How to Grow Basil


Basil can be grown indoors or out. In pots, in the ground, in a container or on a windowsill.

It grows best in a location that gets 6 to 8 hours of full sun daily and well-drained soil.

<iframe width="560" height="315" src="" title="YouTube video player" frameborder="0" allow="accelerometer; autoplay; clipboard-write; encrypted-media; gyroscope; picture-in-picture" allowfullscreen></iframe>


  • Good for digestion: Basil helps with digestion and can be a good remedy for headaches and insomnia. The eugenol present in the leaves ensures anti-inflammatory action in the digestive tract. Basil also helps balance acid within the body and restores the body's proper pH level.

  • Anti-inflammatory: Basil has powerful anti-inflammatory properties that can help cure to a variety of diseases and disorders. Its essential oils, including eugenol, citronellol and linalool, help lower inflammation through their enzyme inhibiting properties. The anti-inflammatory properties of basil can assist to lower risk of heart disease, rheumatoid arthritis and inflammatory bowel conditions. Consumption of basil can also help with fever, headache, sore throat, cold, cough, flu.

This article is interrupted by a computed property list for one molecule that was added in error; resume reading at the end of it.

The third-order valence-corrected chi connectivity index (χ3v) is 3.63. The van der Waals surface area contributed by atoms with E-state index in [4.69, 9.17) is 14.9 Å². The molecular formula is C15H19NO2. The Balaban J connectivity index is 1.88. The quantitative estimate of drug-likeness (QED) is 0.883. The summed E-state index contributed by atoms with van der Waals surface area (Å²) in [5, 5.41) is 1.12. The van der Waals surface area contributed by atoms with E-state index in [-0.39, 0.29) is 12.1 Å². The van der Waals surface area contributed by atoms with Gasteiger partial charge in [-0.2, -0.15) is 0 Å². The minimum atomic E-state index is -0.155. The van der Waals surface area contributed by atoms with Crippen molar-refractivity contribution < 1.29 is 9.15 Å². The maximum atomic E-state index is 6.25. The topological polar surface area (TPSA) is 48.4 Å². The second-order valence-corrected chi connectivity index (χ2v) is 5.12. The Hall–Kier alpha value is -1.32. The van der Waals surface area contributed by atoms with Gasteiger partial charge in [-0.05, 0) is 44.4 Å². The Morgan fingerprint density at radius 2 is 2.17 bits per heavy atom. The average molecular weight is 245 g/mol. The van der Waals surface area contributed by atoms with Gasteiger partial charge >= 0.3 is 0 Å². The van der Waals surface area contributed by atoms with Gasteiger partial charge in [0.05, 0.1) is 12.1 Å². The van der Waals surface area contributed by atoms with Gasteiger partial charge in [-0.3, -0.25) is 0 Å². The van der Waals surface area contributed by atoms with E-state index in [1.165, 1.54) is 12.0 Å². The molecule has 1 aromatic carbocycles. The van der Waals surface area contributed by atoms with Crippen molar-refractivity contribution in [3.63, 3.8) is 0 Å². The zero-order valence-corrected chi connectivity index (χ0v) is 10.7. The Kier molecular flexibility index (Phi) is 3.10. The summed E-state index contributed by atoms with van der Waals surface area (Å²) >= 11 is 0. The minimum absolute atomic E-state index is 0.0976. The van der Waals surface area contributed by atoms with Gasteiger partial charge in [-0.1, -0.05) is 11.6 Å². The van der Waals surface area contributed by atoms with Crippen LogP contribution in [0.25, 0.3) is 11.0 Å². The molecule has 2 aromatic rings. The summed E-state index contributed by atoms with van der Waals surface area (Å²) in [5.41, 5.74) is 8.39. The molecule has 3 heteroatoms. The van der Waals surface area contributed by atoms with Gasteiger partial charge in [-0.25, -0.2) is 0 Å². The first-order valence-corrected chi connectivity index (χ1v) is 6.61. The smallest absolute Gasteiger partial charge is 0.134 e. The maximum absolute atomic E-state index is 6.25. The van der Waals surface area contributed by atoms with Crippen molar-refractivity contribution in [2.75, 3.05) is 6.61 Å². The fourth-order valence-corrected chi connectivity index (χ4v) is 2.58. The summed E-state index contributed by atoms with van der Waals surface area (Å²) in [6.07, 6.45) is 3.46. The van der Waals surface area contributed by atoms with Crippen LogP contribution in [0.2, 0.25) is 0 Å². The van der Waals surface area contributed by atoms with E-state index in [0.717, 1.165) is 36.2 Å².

• Healthy skin: Basil's powerful oil helps cleanse the skin from within and is an excellent choice for those with oily skin. It helps remove dirt and impurities that clog pores. Make a paste of basil leaves, sandalwood paste and rose water. Apply the paste on your face and let it sit for 20 minutes. Wash it off with cold water. The strong anti-inflammatory and antimicrobial properties of basil would help

  • Fights Depression: Basil's essential oil can help manage depression and anxiety too. The herb is believed to stimulate neurotransmittersthat regulate the hormones responsible for inducing happiness and energy. Basil is considered as a powerful adaptogen or an anti-stress agent. Its anti-inflammatory and immune-boosting properties help manage stress too.

  • Diabetes Management: Consumption of basil can help slow the release of sugar in the blood, an essential process for diabetics. The herb has very low glycemic load and the essential oil present in basil also helps cut down triglyceride and cholesterol levels, which isa persistent risk factor amongst diabetics.

  • Supports Liver Function and Helps Detoxify the Body: Basil's strong detox properties help to support positive liver health. Liver is a very essential organ for the body as it plays a crucial role in metabolism. Basil can help prevent fat build-up in the liver and keep your liver healthy.